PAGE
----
Democrats will be tempted to think of these battles as fights over television and trains. They are not. They are part of a larger project of the Leninist right of remaking society to conform top to bottom with the goals and priorities of the right-wing state. Television that offers positive gay couples and foreign programming and artsy-fartsy symphonies is counterrevolutionary. Subsidized railroads that chiefly serve populations that voted incorrectly are dispensable.
Too many elected Democrats still don’t understand what’s happening in this country. They want to seem “reasonable,” and they think they can work out compromises with these people. Tom Daschle thought that, too, and he went to his political death, so to speak, still not quite willing to believe that conservatives would do or say anything about him in order to get him out of office. By the time he realized it, it was too late.
Which brings us back, as most everything does these days, to Social Security. Now that the administration sees that its privatization show has bombed in Peoria and will need Democratic votes by the time it gets to Broadway, it will start using conciliatory rhetoric and talking about bipartisanship. There are a handful of Democrats who always fall for this.
If these Democrats “compromise” on Social Security, they need to face consequences. I’d like to think Howard Dean, more impressive than I’d expected so far in his first two weeks as party chairman, is having one of his people secretly looking into whether primaries against Democratic senators in 2006 -- in states like, oh, let’s say Connecticut, to pick one out of the air -- are a live option if those senators compromise on Social Security.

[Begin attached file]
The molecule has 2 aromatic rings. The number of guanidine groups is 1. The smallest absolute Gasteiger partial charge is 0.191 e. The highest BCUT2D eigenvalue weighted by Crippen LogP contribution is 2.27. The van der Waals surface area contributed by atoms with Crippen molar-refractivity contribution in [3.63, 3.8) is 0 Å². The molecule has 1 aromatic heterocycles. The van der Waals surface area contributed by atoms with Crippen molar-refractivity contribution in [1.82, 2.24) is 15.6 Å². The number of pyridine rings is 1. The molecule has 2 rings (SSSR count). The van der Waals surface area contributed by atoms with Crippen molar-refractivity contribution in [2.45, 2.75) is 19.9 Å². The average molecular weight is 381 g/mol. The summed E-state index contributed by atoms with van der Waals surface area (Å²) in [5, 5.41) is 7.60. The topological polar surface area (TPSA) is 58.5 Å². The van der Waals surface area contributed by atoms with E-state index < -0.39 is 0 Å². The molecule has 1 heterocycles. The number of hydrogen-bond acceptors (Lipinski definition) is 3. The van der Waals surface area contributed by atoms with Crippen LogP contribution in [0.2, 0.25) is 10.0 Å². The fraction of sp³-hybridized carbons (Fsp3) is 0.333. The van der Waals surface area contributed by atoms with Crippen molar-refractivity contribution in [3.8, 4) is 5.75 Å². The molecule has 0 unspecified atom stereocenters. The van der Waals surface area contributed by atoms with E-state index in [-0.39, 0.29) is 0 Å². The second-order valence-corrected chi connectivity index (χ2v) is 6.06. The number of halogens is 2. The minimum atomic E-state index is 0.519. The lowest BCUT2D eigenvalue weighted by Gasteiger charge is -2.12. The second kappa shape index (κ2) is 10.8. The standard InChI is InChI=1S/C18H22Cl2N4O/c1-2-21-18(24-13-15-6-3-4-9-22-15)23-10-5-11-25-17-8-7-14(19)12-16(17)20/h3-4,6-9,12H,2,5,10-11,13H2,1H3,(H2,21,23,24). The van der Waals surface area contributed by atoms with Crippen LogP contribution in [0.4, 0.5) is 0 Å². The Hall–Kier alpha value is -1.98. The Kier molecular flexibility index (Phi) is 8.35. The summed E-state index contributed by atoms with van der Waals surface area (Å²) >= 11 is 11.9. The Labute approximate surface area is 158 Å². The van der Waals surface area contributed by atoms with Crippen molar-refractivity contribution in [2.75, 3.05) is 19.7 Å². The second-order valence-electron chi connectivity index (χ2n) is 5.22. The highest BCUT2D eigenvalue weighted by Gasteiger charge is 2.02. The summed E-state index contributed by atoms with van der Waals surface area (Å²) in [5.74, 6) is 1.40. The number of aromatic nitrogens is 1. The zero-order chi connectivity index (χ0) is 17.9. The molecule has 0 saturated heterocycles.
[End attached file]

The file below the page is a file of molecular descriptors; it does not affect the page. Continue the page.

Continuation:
This is a moment of truth for Democrats. The Social Security fight is symbolic of a larger struggle in which the ascendant right is trying to remake the nation in its own image. The nation, despite giving Bush 51 percent of its vote, is admirably resistant to this push in many ways. The Democrats had better represent this resistance.

The Slate 60

The 60 largest American charitable contributions of the year, compiled by the Chronicle of Philanthropy.
Familiar names: Gates, Turner, Buffett, Templeton, Bloomberg, Winfrey.

A secret organization the public needs to know about

Just what is the Council for National Policy, and why isn't it paying taxes? Sarah Posner investigates this tax-exempt "Secret Society" founded by Tim LaHaye of "Left Behind" books infamy. The group has no web site and "makes a concerted effort to hide" its journal.

War Criminal

From Reuters:
Human rights lawyers will file a lawsuit in federal court on Tuesday against Defense Secretary Donald Rumsfeld on behalf of eight men who say they were tortured by U.S. forces in custody in Iraq and Afghanistan, sources familiar with the case said.
The lawsuit charges that officials at the highest levels of the U.S. government shoulder ultimate responsibility for the physical and psychological injuries sustained by the men while in American custody. It was the latest development in a scandal over ill-treatment of U.S. war prisoners that has drawn criticism from around the world.
The case will be filed by the American Civil Liberties Union and Human Rights First in U.S. District Court. The two groups scheduled a news conference later on Tuesday to announce details. The groups did not state who would be named in the lawsuit, but sources familiar with the case said it was Rumsfeld.
"The men represented in the lawsuit were incarcerated in U.S. detention facilities in Iraq and Afghanistan, where they were subjected to torture and other cruel and degrading treatment, including severe and repeated beatings, cutting with knives, sexual humiliation and assault, mock executions, death threats, and restraint in contorted and excruciating positions," the two groups said in a statement. None of the eight men was charged with a crime, the groups said.
Bill Lann Lee, an assistant U.S. attorney general for civil rights during the Clinton administration, and retired Rear Adm. John Hutson, former judge advocate general of the U.S. Navy, were due to participate in the news conference.